I returned to the pavement as and when I got the time and the opportunity and on a few more occasions, it helped me pick up even more of Greene than I could anticipate or expect. The Man Within was bought in December, the ideal time to be prowling around Bombay, which usually smoulders during the summer months and also becomes damp and wet during the rains. I remember my father browsing through the piles, hunting, in vain, for some rare book on the lifestyle and culture of the Nawab of Awadh and I remember my own skepticism about whether I would actually enjoy The Man Within, a novel not much talked about or praised in most circles, as much as I had enjoyed Brighton Rock my previous read. And I had already begun to read it as I walked through those empty streets and by-lanes of the old city on a Sunday afternoon and the first few pages of Andrew running helter-skelter for cover in the darkness of the evening gripped me like few opening pages of other novels do.
A year later, I bought A Burnt-Out Case – the tsetse fly perched on a withered skull was more persuasive than any other cover could have done. One associates Greene immediately with darkness and morbidity, moral and spiritual decadence and a perverse fascination for the world’s down-trodden, impoverished post-colonial bastions and yet, one is always surprised at the mesmeric, tender, compassionate ways in which he portrays this decadence and dystopia, without ever forgetting his first and foremost objective – of entertaining his readers with dense, multi-layered narratives rich with drama, romance and intrigue. Another year later, I bought May We Borrow Your Husband from the same place – this took some serious digging because it lay beneath all the other Penguin editions of novels I already had. A coagulated smear of dirty yellow had been formed on the cover and pages but that was what made this particular edition an even rarer treasure. Fresh-smelling, gleaming white pages of brand new editions now seemed like a sign of sanitised sterility; these yellowing, almost tattered and threadbare pages had all the marks of vitality, of urgency, of wear and tear and excitement.
For the other Greene books that I have tried to buy second-hand, there is one more interesting story that I recall most fondly. There is an old library stocked with old and second-hand editions and even, surprisingly, DVDs of old films, already an antique here in India, now that everybody watches films on their portable devices. It is called Victoria Book Library and it lies almost neglected in the corner of a desolate street leading one to the antiquated suburb of Dadar with its old tenements and weather-beaten bungalows of the yesteryears. The salty breeze from the Arabian Sea flows through this street, lending this shop, lit only by meagre neon tube-lights, the unmistakable air of a relic of another generation.
Inside, one afternoon, as I left my office earlier than prescribed, on a whim, I discovered a mild-mannered man neatly dressed in a starched white shirt and grey trousers and with eyes that stared in some bewilderment through his steel-rimmed glasses. He was courteous enough but it was a Friday, a day for his prayers and he needed to make a dash for the nearest place of worship and shut his shop for a few hours and he was already late. And yet, I prodded through the books, placed and crammed together on dusty shelves of rusted iron and among the many names that I found, Conrad, Maugham, Hardy, Dickens, Austen, I finally found Greene and picked it out. The book turned out to be an old, tattered edition of The Human Factor and I was so willing to buy it nevertheless, regardless of how it looked, that even he forgot his hurry and even threw in Doctor Frigo by Eric Ambler for free.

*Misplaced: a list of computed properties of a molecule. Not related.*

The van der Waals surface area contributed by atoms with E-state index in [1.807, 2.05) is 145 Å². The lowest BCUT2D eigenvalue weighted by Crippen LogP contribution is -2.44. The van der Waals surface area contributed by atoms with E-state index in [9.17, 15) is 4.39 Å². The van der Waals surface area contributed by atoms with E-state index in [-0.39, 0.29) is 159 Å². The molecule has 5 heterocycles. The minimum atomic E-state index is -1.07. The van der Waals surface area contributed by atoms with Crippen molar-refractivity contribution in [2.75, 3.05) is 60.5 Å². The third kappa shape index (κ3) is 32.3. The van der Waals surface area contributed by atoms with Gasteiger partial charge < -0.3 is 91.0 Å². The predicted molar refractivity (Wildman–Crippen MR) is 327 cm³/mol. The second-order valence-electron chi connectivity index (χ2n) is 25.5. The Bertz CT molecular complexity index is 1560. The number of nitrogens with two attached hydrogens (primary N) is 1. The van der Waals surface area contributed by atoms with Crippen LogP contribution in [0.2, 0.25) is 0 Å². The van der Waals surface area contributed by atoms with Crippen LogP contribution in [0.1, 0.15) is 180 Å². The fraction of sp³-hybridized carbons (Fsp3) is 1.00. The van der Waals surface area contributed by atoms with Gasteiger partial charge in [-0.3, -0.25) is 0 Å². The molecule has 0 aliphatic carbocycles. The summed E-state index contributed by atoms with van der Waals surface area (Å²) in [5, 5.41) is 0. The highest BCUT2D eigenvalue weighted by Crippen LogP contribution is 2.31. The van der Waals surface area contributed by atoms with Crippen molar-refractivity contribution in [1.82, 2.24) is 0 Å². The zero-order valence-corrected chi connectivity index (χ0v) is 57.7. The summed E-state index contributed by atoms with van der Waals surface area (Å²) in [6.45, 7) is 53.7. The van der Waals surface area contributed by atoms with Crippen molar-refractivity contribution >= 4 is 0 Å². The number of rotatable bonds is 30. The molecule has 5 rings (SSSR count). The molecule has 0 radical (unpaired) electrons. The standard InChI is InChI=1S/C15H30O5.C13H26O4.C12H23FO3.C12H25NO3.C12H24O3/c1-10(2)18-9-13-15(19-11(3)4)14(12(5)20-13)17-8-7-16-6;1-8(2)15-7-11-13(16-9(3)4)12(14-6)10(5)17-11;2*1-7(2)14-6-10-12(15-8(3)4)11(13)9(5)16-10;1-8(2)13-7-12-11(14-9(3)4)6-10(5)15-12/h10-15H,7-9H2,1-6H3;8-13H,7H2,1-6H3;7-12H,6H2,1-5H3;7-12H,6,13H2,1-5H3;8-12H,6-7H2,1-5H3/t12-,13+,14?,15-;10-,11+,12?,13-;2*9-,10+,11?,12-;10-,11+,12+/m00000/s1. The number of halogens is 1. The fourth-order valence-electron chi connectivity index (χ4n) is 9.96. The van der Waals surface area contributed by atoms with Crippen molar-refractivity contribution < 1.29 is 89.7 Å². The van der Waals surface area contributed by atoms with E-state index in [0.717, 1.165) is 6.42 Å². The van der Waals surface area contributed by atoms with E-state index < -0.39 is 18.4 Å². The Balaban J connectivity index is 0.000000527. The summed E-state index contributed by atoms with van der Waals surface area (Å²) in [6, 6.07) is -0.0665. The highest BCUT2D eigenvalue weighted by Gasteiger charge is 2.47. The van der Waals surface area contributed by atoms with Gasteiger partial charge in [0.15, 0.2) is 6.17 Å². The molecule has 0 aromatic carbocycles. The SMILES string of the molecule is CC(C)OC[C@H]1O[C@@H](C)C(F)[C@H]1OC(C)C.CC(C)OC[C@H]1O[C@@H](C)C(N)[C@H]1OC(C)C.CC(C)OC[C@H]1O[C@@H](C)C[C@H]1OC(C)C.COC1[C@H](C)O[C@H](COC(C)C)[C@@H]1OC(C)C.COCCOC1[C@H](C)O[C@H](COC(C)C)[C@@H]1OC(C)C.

I have also discovered second-hand bookshops in the oddest corners and places in Bombay, where nobody would usually dream of looking twice. This happened most notably in Bandra, that suburb that is usually thronged by tourists keen on posing for photographs in front of the looming, lavish houses of film stars or shoot the sea breeze on the promenade; many young men and women even loll around the flea markets selling clothes, shoes, bags, goggles and trinkets on Hill Road or the Linking Road. Where can then one find something as congenial as a second-hand bookshop in a place so boisterous and bustling? As it happened, I discovered one, by sheer accident and curiosity, in the corner of a small, ramshackle shop that repaired bicycle and motorcycle tyres; it was small, dark and as fascinating as any cave with hidden treasures could be. But sorry, there was no Greene to be found, the shopkeeper consoled me, almost with patient regret. Unexpectedly, there was a thick, leather-bound edition of Sir Winston Churchill’s greatest speeches, with not even a single crease or stain on it. The shopkeeper informed me, rather proudly, that a man who had kept this and other rare old books had sold them to him before leaving Bandra for some other suburb up north. This particular edition was priced at nothing less than two thousand rupees. I wished if I could have enough space in my own inadequate book cupboard to accommodate this treasure of a different kind. I ended up buying an old PAN edition of Ian Fleming’s Goldfinger instead.